35. The article you cite is the most bogus piece of drivel I have ever read. It goes under the category of “What in the heck was he thinking to write that stuff?” It is racist and ugly and hateful. Ugh!

    I do have another perspective on beauty for you all, though — a question really. My 11 year old gorgeous Haitian goddess is told every day all day (when we are in public) how gorgeous she is. It seems to be the number one thing people mention. They don’t mention how many books she reads (a ton), how well she plays violin, how strong or fast or responsible or capable she is.

    She recently started to be so consumed with her beauty, ignoring her other qualities, that I wondered if I should downplay her beauty and play up the other qualities. Does anyone else worry about this? WHere is the balance? And do you sometimes feel like your child’s beauty is commented upon so much because white people (of which I am one) see them as “exotic beauties” and are not willing to admit that they have other incredible gifts?

    Thanks.

    • I have boys – it happens to boys too. My oldest son is told how beautiful he is so often that I am finding that to be his primary focus. He actually asked me “on a scale of 1-10, how good looking do you think I am?” He is 12 years old, 6ft, 135 lbs and gorgeous – my answer to him was “I will not now or EVER answer that question, ask me how talented, smart, wonderful as a human being I think you are” He seriously wasn’t interested.

      Truth be told he is very intelligent, athletic, and an amazing big brother to the younger ones. He works hard to be responsible and obedient. He doesn’t give me any trouble and I am repeatedly told how well mannered and polite he and his brothers are. He honestly couldn’t care less about any of that.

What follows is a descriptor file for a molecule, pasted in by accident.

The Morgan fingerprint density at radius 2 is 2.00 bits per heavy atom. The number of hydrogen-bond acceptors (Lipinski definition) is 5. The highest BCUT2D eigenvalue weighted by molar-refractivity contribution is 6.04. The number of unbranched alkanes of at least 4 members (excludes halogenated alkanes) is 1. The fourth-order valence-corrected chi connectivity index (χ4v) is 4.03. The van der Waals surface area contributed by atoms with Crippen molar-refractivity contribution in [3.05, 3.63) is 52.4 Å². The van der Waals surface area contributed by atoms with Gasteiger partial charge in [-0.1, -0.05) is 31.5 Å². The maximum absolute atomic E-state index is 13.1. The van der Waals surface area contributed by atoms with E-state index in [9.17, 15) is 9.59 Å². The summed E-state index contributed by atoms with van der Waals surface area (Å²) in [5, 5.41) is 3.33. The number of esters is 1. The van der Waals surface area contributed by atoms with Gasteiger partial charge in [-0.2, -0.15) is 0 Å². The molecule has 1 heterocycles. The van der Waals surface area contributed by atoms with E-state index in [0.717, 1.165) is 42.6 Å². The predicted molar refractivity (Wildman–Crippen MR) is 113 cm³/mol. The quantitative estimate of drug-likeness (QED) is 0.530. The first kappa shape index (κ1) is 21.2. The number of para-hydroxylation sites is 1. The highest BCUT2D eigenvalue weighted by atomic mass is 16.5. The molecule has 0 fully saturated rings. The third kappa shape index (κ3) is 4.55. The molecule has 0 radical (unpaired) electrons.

I have told relatives to stop commenting on his looks. I am trying positive reinforcement of his other attributes, I have recently required that he plan and prepare one meal – from scratch – for the family each week. We are giving him a lot of praise and love for that. I think that down playing their beauty won’t help as much as raising them up every chance we get for everything else that deserves praise.

  36. Denene,
    Thanks for sharing your passion on this extremely passionate subject. I have three black boys…and one goal, among many others, is to teach them respect for all women–most especially BLACK women who look like their mother and grandmothers.
    Appreciatively,
    Kysa Daniels

  37. I applaud your article, I really do because as a black woman I grew up being told I am second rate. Today I know I am beautiful and raise my children to believe in themselves.

    The biggest challenge for me is finding other black women in the media who celebrate their “kinky” hair, full lips and backsides. I blame, first and foremost, black women and black men who glorify long, straight relaxed hair as the quintessential image of black beauty. Why don’t black women, and black men start appreciating what’s authentic about our true appearances? Why would ANY human being dump harsh chemicals in their hair to transform it into something that is completely inconsistent with who they are? Is it worth it? No. But these are the images that our BLACK society is celebrating. It’s not just the racist white psychologist or John Meyer. It’s our very own!